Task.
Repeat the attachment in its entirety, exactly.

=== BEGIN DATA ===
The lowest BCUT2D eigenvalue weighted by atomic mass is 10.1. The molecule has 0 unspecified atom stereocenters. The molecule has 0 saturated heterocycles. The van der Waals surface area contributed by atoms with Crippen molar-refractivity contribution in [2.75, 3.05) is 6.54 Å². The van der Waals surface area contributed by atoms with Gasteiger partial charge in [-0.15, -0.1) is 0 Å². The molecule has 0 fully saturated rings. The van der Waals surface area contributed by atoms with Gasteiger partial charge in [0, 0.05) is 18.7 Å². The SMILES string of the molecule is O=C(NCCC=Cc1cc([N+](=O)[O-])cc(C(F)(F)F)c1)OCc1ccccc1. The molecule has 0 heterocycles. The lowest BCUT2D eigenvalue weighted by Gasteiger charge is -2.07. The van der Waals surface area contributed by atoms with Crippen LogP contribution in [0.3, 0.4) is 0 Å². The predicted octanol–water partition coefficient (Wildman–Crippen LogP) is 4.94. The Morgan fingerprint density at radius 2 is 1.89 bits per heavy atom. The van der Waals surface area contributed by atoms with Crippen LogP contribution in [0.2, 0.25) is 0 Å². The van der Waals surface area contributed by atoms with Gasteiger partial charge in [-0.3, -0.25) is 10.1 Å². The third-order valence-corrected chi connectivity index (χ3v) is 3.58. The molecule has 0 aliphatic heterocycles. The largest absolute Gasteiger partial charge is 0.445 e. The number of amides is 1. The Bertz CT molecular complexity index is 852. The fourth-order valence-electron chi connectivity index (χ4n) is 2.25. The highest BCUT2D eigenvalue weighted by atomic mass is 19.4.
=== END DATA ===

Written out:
The lowest BCUT2D eigenvalue weighted by atomic mass is 10.1. The molecule has 0 unspecified atom stereocenters. The molecule has 0 saturated heterocycles. The van der Waals surface area contributed by atoms with Crippen molar-refractivity contribution in [2.75, 3.05) is 6.54 Å². The van der Waals surface area contributed by atoms with Gasteiger partial charge in [-0.15, -0.1) is 0 Å². The molecule has 0 fully saturated rings. The van der Waals surface area contributed by atoms with Gasteiger partial charge in [0, 0.05) is 18.7 Å². The SMILES string of the molecule is O=C(NCCC=Cc1cc([N+](=O)[O-])cc(C(F)(F)F)c1)OCc1ccccc1. The molecule has 0 heterocycles. The lowest BCUT2D eigenvalue weighted by Gasteiger charge is -2.07. The van der Waals surface area contributed by atoms with Crippen LogP contribution in [0.3, 0.4) is 0 Å². The predicted octanol–water partition coefficient (Wildman–Crippen LogP) is 4.94. The Morgan fingerprint density at radius 2 is 1.89 bits per heavy atom. The van der Waals surface area contributed by atoms with Crippen LogP contribution in [0.2, 0.25) is 0 Å². The van der Waals surface area contributed by atoms with Gasteiger partial charge in [-0.3, -0.25) is 10.1 Å². The third-order valence-corrected chi connectivity index (χ3v) is 3.58. The molecule has 0 aliphatic heterocycles. The largest absolute Gasteiger partial charge is 0.445 e. The number of amides is 1. The Bertz CT molecular complexity index is 852. The fourth-order valence-electron chi connectivity index (χ4n) is 2.25. The highest BCUT2D eigenvalue weighted by atomic mass is 19.4.